Patent application title: NONINVASIVE ASSESSMENT OF KERATINOCYTES
Dan S. Gareau (Portland, OR, US)
Oregon Health & Science University
IPC8 Class: AG06K900FI
Class name: Applications biomedical applications cell analysis, classification, or counting
Publication date: 2012-08-30
Patent application number: 20120219205
Embodiments herein provide methods for noninvasive assessment of
keratinocytes. Digital imaging and processing of gray-levels are used to
identify cells. More specifically, embodiments provide an automated
algorithm that may be used to identify keratinocytes, and/or to specify
the coordinates/locations of keratinocytes, through noninvasive confocal
1. A method for characterizing keratinocytes, comprising: comparing, by
one or more computing device, an unknown image segment to a known
keratinocyte model image segment to determine the degree of match between
the unknown segment and a model of a keratinocyte; comparing, by the one
or more computing device, the determined degree of match to a
predetermined value; and characterizing, by the one or more computing
device, the particular segment of the sample as a keratinocyte based on
the determined degree of match.
2. The method of claim 1, wherein the degree of match is identified by determining a difference value between reflectance gray-values of the particular segment of the diagnostic image and a value derived from the model of the keratinocyte.
3. The method of claim 2, wherein characterizing the particular segment of the sample as a keratinocyte comprises characterizing the particular segment of the sample as a keratinocyte if the determined difference value is equal to or below a predetermined threshold.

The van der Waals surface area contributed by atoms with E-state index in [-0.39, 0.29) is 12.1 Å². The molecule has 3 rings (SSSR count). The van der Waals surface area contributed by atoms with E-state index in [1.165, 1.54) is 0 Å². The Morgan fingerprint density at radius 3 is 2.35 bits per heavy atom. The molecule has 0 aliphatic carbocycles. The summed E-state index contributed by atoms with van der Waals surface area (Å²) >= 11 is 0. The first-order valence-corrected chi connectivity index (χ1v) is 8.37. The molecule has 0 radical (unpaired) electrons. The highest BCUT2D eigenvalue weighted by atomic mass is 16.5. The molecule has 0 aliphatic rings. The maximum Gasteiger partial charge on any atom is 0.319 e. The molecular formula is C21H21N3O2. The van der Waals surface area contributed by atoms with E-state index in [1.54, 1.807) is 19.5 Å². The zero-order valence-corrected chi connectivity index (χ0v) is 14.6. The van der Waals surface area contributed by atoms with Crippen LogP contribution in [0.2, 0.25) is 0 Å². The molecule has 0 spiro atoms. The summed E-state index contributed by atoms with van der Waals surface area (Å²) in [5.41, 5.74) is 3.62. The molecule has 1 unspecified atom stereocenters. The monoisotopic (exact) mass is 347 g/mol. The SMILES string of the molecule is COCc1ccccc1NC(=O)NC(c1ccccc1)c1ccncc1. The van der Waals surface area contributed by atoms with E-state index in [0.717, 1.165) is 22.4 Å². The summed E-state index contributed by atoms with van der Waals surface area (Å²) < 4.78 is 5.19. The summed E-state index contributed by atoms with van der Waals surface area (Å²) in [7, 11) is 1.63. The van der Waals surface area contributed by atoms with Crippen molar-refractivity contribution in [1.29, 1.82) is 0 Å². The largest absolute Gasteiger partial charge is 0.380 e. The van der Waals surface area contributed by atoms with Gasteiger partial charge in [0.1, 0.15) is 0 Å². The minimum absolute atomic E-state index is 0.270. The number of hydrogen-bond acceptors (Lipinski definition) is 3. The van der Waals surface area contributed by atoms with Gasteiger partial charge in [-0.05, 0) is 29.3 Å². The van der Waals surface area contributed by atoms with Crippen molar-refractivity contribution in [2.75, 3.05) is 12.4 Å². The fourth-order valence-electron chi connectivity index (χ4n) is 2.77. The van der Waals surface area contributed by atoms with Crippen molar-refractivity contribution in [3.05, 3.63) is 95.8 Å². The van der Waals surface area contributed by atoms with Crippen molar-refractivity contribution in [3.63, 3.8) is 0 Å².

4. The method of claim 3, wherein the predetermined threshold is from 0.4 to 0.6.
5. The method of claim 3, wherein the predetermined threshold is from 0.44 to 0.48.
6. The method of claim 3, wherein the predetermined threshold is 0.46.
7. The method of claim 3, wherein the unknown image segment and/or the keratinocyte model is n-dimensional.
8. The method of claim 7, wherein the unknown image segment is a line sampled through a living cell (1D) where the digital reflectance value on the line follows an analytical function.
9. The method of claim 7, wherein the unknown image segment is on a plane (2D) bisecting a living cell center (1D function) where the 1D function is rotated in an en face plane about the cell center.
10. The method of claim 7, wherein the unknown image segment is a volume (3D) where multiple error functions define directional cell aspects.
11. The method of claim 7, wherein the unknown image segment is a movie (4D) digitally sampled and analyzed over a life-cycle under cellular maturation.
12. The method of claim 3, further comprising acquiring the unknown image segment by noninvasive imaging with cellular resolution.
13. The method of claim 12, wherein the noninvasive imaging comprises at least one of confocal microscopy, high frequency ultrasound, optical coherence tomography, and photo-thermal microscopy.
14. The method of claim 3, further comprising: characterizing the particular segment of the sample as not a keratinocyte skin cell if the determined difference is above the predetermined threshold.
15. The method of claim 3, further comprising establishing the keratinocyte model image segment by a function approximation of a reflectance profile using reflectance confocal microscopy.
16. The method of claim 3, further comprising establishing the keratinocyte model image segment by a compound function of multiple functions approximating a reflectance profile using reflectance confocal microscopy.
17. The method of claim 3, further comprising establishing the keratinocyte model image segment by an error function approximation of a reflectance profile using reflectance confocal microscopy.
18. The method of claim 3, further comprising establishing the keratinocyte model image segment by an approximation of a fluorescence profile using fluorescence confocal microscopy.